Partial liberalisation of cabotage, longer maximum working hours for coach and bus drivers and tougher inspections of transport companies: these were the main amendments resulting from a compromise with the Council on the "road transport package" as approved by members of the EP Transport Committee on Tuesday.
- Three cabotage operations within seven days will be allowed following an international journey, within limits laid down by each Member State
- Coach drivers can work up to twelve days in a row on a single trip
- Road haulage firms must meet strict requirements to obtain the right to operate
The agreement covers the three regulations that make up the package: on cabotage rules, maximum working hours for coach and bus drivers and checks on road transport operators.
Fewer empty lorries on the roads: cabotage
Under the amended draft regulation as adopted by MEPs, three cabotage operations are allowed within seven days following an international journey. These operations can be made in the Member States through which the driver passes on his return, provided they are limited to one per Member State within three days after the driver has entered the territory of that Member State.
Cabotage is the carriage of goods for a third party, on a temporary basis, that originates and terminates within the boundaries of a given country by a transporter of another country.
MEPs in favour of further liberalisation
The European Parliament has argued in the past for greater liberalisation of cabotage, above all to reduce the number of journeys made by empty lorries, thereby maximising the benefits for hauliers and limiting the environmental impact.
The regulation as approved does not lay down a limit but a minimum: Member States will be free to allow as many cabotage operations on their territory as they wish. In addition, the text says that cabotage operations "should not be prohibited as long as they are not carried out in a way that creates a permanent or continuous activity within that Member State".
The European Commission must also examine in 2013 the possibility of going further with the opening up of the road transport market and the liberalisation of cabotage.
The new cabotage rules will apply six months after the regulation is published in the Official Journal (the Council wanted it to be two years).
Parliament's report on this draft regulation, for which Mathieu Grosch (EPP-ED, BE) is rapporteur, was adopted by 25 votes to 6 with 0 abstentions.
Maximum working time for coach and bus drivers restored to 12 days
Since the application of a 2007 EU directive, coach drivers who travel abroad must take at least one rest day every six days. Tour operators complain that this forces them to employ two drivers for most journeys and to claw back the extra cost from their customers.
Following an accord reached with industry representatives in May last year, MEPs backed the reintroduction of the "twelve day rule", which allows the period in which coach drivers can work on international journeys to be raised to twelve days.
However, there are restrictions: the journey must be a single trip, not several different ones.
Measures to safeguard public services
This regulation, on access to the market for coach and bus services, includes measures to safeguard public services. Where an international coach or bus service would affect the viability of a comparable public service on a given stretch of a route, a Member State can, with the Commission's agreement, withdraw authorisation for that service.
These rules will apply two years and twenty days after the regulation is published in the OJ.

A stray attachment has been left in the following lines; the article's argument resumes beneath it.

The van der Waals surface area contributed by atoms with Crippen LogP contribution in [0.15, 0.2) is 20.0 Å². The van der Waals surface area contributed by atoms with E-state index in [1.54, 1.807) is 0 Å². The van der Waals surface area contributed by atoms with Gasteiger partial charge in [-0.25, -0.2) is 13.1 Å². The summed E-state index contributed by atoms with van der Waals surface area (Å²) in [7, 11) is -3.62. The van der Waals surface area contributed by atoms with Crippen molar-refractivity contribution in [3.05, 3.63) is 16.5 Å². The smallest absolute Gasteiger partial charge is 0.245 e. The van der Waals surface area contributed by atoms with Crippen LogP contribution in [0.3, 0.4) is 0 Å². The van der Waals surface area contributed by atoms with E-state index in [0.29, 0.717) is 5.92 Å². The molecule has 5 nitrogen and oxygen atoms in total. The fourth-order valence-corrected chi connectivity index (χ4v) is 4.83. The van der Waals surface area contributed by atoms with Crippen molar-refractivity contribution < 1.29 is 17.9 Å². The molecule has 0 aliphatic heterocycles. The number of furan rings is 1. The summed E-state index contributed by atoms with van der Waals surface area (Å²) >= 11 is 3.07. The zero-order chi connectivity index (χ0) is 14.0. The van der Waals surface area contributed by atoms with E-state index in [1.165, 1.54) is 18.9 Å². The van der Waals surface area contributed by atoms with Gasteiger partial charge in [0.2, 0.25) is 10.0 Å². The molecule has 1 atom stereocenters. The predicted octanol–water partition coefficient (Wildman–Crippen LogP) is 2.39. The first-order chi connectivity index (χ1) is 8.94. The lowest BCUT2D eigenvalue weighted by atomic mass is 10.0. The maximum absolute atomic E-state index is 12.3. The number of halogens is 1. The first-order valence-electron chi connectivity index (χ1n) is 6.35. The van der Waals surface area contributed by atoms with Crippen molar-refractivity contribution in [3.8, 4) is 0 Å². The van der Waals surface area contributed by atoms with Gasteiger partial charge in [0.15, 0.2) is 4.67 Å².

This second report by Mathieu Grosch was adopted by 32 votes to 0 with 2 abstentions.
Harmonisation of conditions for road transport operators
The final part of the road package, a regulation on conditions to be met to pursue the occupation of road transport operator, was also strongly supported by MEPs. The aim is to guarantee a high, uniform standard of service throughout the EU and ensure that firms comply with labour regulations and administrative rules in the country where they are based.
Interconnected electronic registers
National electronic registers must be established by Member States, containing information on matters including the firm's finances, place of establishment, staff management and any previous infringements. At the request of MEPs, these registers must be interconnected by the end of 2012 to enable the authorities of the Member States to consult data on a firm based in any other Member State.
No more "letter box companies"
A road transport company must be physically established in a Member State (i.e. have its offices there) and be able to present its administrative documents to the relevant national authorities. The firm must also be in a position to prove where in the Member State it parks its unused vehicles. This requirement should put an end to the practice of "outflagging" of "letter box" companies, whereby a firm registers for administrative purposes in one Member State but is really operating mainly in another country.
Transport company managers and the firms themselves must not have been found guilty of a criminal or serious offence relating to road transport. To prove their competence, managers must pass a compulsory written test arranged by the Member State authorities.
The report on this third regulation, drafted by Sylvia Ticau (PES, RO), was adopted in committee by 34 votes to 0 with 0 abstentions.
The agreement on the three regulations in the package reflects a compromise reached between MEPs and the Council at the meetings on 3 and 24 March. The regulations are now set for adoption at second reading before the end of Parliament's current term of office. The plenary vote takes place on 23 April in Strasbourg.
Procedure: Co-decision, second reading 30/03/2009 Chair : Paolo COSTA (ALDE, IT) REF. : 20090330IPR52902
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